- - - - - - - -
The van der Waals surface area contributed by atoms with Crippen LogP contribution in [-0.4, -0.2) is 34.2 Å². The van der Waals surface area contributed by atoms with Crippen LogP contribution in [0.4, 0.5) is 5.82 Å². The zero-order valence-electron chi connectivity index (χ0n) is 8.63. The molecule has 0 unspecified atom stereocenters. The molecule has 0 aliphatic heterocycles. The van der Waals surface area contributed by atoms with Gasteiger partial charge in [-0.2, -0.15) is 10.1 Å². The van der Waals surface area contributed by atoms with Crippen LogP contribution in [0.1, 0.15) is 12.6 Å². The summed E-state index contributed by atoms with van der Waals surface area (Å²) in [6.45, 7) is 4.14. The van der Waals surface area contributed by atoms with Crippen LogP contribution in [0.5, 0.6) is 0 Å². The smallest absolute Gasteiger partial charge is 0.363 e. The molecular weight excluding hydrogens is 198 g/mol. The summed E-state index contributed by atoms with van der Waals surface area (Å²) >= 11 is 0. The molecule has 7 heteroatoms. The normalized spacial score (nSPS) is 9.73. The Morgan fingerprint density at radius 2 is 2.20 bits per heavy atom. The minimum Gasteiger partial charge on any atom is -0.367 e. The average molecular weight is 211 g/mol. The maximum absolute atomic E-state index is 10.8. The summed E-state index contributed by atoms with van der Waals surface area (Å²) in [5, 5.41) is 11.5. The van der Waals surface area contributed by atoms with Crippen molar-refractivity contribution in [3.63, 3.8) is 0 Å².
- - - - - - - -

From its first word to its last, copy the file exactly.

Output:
The van der Waals surface area contributed by atoms with Crippen LogP contribution in [-0.4, -0.2) is 34.2 Å². The van der Waals surface area contributed by atoms with Crippen LogP contribution in [0.4, 0.5) is 5.82 Å². The zero-order valence-electron chi connectivity index (χ0n) is 8.63. The molecule has 0 unspecified atom stereocenters. The molecule has 0 aliphatic heterocycles. The van der Waals surface area contributed by atoms with Gasteiger partial charge in [-0.2, -0.15) is 10.1 Å². The van der Waals surface area contributed by atoms with Crippen LogP contribution in [0.1, 0.15) is 12.6 Å². The summed E-state index contributed by atoms with van der Waals surface area (Å²) in [6.45, 7) is 4.14. The van der Waals surface area contributed by atoms with Crippen LogP contribution in [0.5, 0.6) is 0 Å². The smallest absolute Gasteiger partial charge is 0.363 e. The molecular weight excluding hydrogens is 198 g/mol. The summed E-state index contributed by atoms with van der Waals surface area (Å²) >= 11 is 0. The molecule has 7 heteroatoms. The normalized spacial score (nSPS) is 9.73. The Morgan fingerprint density at radius 2 is 2.20 bits per heavy atom. The minimum Gasteiger partial charge on any atom is -0.367 e. The average molecular weight is 211 g/mol. The maximum absolute atomic E-state index is 10.8. The summed E-state index contributed by atoms with van der Waals surface area (Å²) in [5, 5.41) is 11.5. The van der Waals surface area contributed by atoms with Crippen molar-refractivity contribution in [3.63, 3.8) is 0 Å².